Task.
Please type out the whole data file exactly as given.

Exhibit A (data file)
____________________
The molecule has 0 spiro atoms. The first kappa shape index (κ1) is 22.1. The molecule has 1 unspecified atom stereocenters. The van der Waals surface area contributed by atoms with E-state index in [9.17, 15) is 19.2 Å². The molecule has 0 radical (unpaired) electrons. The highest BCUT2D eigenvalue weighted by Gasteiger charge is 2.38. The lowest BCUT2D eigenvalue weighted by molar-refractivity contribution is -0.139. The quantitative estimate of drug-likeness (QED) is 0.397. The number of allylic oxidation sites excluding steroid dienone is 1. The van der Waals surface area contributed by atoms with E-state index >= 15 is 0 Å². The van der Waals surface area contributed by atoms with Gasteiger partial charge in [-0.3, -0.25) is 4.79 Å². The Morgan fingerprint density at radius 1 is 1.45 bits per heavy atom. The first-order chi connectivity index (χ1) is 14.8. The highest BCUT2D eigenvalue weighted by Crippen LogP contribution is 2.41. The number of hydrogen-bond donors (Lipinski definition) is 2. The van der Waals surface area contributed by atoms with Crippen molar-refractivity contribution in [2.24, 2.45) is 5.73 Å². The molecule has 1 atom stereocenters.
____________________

The molecule has 0 spiro atoms. The first kappa shape index (κ1) is 22.1. The molecule has 1 unspecified atom stereocenters. The van der Waals surface area contributed by atoms with E-state index in [9.17, 15) is 19.2 Å². The molecule has 0 radical (unpaired) electrons. The highest BCUT2D eigenvalue weighted by Gasteiger charge is 2.38. The lowest BCUT2D eigenvalue weighted by molar-refractivity contribution is -0.139. The quantitative estimate of drug-likeness (QED) is 0.397. The number of allylic oxidation sites excluding steroid dienone is 1. The van der Waals surface area contributed by atoms with E-state index >= 15 is 0 Å². The van der Waals surface area contributed by atoms with Gasteiger partial charge in [-0.3, -0.25) is 4.79 Å². The Morgan fingerprint density at radius 1 is 1.45 bits per heavy atom. The first-order chi connectivity index (χ1) is 14.8. The highest BCUT2D eigenvalue weighted by Crippen LogP contribution is 2.41. The number of hydrogen-bond donors (Lipinski definition) is 2. The van der Waals surface area contributed by atoms with Crippen molar-refractivity contribution in [2.24, 2.45) is 5.73 Å². The molecule has 1 atom stereocenters.